Factors influencing the use of aquatic therapy: an occupational perspective.

Sarah Young, Tracy Collins*

*Corresponding author for this work

Research output: Contribution to journalArticlepeer-review

Abstract

Background: Aquatic therapy has been identified as more conducive than land-based treatment options for a range of populations in improving health and quality of life. However, the prevalence of occupational therapists who implement aquatic therapy in practice is low.
Aim: To understand the perceptions of barriers and facilitators to aquatic therapy use by occupational therapists in the United States.
Methods: Individual semi-structured interviews were completed (via Skype) with four occupational therapists in the United States who held an ‘Aquatic Therapeutic Exercise Certification’ from the Aquatic Therapy and Rehab Institute (ATRI). Interviews were audio recorded and manually transcribed verbatim. Inductive thematic analysis was employed to identify themes and subthemes in the data.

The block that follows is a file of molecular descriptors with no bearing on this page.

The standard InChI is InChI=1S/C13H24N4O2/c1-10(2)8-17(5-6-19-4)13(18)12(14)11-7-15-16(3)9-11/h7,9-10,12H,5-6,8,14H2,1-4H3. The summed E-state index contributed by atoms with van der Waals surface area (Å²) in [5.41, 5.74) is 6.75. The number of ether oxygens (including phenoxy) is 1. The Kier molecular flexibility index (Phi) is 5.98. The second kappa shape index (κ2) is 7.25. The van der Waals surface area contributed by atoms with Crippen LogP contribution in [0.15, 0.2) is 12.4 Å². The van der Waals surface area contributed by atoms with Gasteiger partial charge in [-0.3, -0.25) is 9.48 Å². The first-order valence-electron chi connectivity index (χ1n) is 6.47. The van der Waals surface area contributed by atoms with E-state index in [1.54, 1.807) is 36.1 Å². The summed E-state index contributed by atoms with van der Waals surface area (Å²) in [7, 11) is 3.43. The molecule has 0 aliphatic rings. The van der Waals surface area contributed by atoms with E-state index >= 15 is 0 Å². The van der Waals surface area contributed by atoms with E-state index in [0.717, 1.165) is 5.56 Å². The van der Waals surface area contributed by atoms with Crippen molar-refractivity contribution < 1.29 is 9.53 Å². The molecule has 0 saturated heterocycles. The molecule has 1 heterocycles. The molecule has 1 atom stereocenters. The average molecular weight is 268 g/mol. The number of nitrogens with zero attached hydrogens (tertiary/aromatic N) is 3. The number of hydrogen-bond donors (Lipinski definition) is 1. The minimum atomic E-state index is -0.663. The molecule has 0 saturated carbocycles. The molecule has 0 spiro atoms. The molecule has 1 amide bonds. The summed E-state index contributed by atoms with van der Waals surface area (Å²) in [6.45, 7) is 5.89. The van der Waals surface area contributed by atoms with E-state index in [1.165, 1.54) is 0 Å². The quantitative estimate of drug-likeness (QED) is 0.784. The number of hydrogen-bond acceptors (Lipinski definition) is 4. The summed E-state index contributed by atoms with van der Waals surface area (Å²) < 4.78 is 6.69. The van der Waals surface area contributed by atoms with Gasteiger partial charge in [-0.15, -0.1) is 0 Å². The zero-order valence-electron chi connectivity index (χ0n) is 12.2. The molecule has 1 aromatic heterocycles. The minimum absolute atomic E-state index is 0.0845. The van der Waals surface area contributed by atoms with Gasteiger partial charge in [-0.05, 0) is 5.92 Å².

Findings: The following three overarching themes were identified: institutional constraints and affordances impact aquatic therapy implementation; the perceived lack of unity within the occupational and aquatic therapy communities; and implications of aquatic therapy’s low prevalence within the occupational therapy profession.
Conclusions: The findings reveal that institutional factors including pool accessibility, insurance coverage, and employer support are determinants of practitioner’s abilities to use aquatic therapy. The research identified a desire for support through networking and the need to build the authority of occupational therapists in aquatic therapy to offset the barriers implicated with being a minority profession.
Original languageEnglish
JournalInternational Journal of Therapy and Rehabilitation
Publication statusAccepted/In press - 27 May 2022

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